Sunday, February 19, 2012

Transforming White Flint

Intense redevelopment of White Flint is underway. New development is adding to a diverse mix of existing projects which include the Bethesda North Conference Center and Hotel, high-rise residential and office buildings, and existing diverse retail. Several new projects underway or recently completed include: North Bethesda Center with high-rise apartments, a Harris Teeter grocery, and a 14-story office building; and North Bethesda Market with new retail, restaurants, a Whole Foods grocery, and a 24-story apartment building - the tallest building in Montgomery County. The pace of redevelopment will accelerate over the next five years, further transforming White Flint.

Transforming White Flint into a vibrant new urban center will take great deal of effort and investment. Developers are investing millions in projects that will create new urban communities of homes, shops, and cafes. A new taxing district is funding strategic sections of the urban road network. Along with these substantial investments, White Flint will also need a coordinated and sustained branding and maintenance effort.

In Spring 2011, County Executive Ike Leggett established an ad hoc committee to bring together business, neighborhood, and government leaders to implement the Sector Plan recommendations for urban maintenance and promotions. Specific objectives of the Committee are to:
  • assist in planning for an urban services district
  • create a branding and marketing plan for White Flint
  • facilitate maintenance partnerships for existing and future streetscape
  • draft a plan for implementing urban services including funding options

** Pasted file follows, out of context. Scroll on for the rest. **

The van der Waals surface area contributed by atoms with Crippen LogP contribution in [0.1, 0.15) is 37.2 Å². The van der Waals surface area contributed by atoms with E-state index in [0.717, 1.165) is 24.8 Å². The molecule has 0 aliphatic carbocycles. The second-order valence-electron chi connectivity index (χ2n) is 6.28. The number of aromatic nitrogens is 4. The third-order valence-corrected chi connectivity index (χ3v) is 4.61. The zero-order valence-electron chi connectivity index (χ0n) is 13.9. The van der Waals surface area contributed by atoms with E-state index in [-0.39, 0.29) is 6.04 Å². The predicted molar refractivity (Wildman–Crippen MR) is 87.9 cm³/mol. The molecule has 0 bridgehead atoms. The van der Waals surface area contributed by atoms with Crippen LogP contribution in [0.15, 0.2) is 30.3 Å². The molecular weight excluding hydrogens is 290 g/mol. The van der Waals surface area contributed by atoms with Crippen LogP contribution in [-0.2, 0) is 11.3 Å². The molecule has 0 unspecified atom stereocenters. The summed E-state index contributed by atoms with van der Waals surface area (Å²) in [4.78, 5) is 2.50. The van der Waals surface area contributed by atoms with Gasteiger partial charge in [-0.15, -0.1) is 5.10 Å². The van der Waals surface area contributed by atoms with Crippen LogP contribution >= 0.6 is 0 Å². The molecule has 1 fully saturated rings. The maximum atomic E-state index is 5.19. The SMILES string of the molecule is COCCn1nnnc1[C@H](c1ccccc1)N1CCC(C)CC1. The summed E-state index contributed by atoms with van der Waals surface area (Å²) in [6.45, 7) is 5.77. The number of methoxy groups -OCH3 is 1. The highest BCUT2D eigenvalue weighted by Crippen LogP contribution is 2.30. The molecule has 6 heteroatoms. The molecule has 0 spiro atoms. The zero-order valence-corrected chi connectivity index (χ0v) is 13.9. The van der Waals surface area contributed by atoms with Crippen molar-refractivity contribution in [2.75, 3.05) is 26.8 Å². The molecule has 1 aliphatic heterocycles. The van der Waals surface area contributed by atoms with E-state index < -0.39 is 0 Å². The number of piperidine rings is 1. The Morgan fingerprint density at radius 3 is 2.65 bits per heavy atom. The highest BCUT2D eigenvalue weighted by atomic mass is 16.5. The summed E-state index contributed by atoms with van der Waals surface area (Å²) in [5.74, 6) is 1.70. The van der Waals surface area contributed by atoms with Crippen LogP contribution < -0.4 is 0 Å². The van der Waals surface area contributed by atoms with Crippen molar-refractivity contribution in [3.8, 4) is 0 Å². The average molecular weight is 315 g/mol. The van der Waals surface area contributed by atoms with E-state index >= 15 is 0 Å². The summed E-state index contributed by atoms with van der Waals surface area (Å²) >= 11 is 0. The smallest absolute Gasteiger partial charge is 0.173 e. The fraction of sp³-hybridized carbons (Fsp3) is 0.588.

• initiate community-driven beautification projects
With support from the BCC Regional Services Center, the Committee is looking at a tiered implementation of an urban services district, with a long-term goal of creating a public-private corporation to manage services. (An example of such a corporation is the Bethesda Urban Partnership, which manages downtown Bethesda under contract with the BCC Regional Service Center.)  At this time White Flint lacks the funding mechanisms found in other County urban services districts (Bethesda, Silver Spring, Wheaton).  Bethesda is funded by a combination of an urban district tax and parking meter funds.  However, in White Flint there is little desire at this time for an additional urban tax and parking meter funds are very limited.

With these short-term challenges in mind, the Committee is currently focused on leveraging existing resources to meet two immediate priorities:
  1. Branding and Promotions – there is a need for a consolidated branding effort for White Flint and a portal for information - including news, existing retail; and development.
  2. Consistency of maintenance – there is a need for a plan to address maintenance and walkability in the core and unimproved “connector blocks”, particularly along Rockville Pike near Metro.
The Committee is advocating for pedestrian safety improvements along Rockville Pike near Metro and working with County DOT and State to improve sidewalk and road conditions. This summer the community will see the start of a State project to resurface Rockville Pike and improve ADA ramps at corners. The County will follow with work to repair sidewalks.

The Committee is exploring cost-effective measures to boost the appearance of White Flint in partnership with property owners. A plan for increased maintenance is being explored.

The Committee has endorsed the work of the White Flint property owners to create a unified brand for the new downtown. The White Flint Partnership has committed significant resources to the branding effort and has committed to consult with the Committee and general public during the process. The branding effort will lead to the creation of a downtown White Flint website.

The emergence of White Flint as a vibrant downtown will require considerable investment and coordination to ensure the area develops - not as a collection of islands of development - but as a walkable, attractive, and unified place. The steps taken by the Committee now are an essential component of realizing this vision.


anticipated urban center growth (MNCPPC, 2010)
Anticipated urban development in downtown areas (MNCPPC, Feb 2010)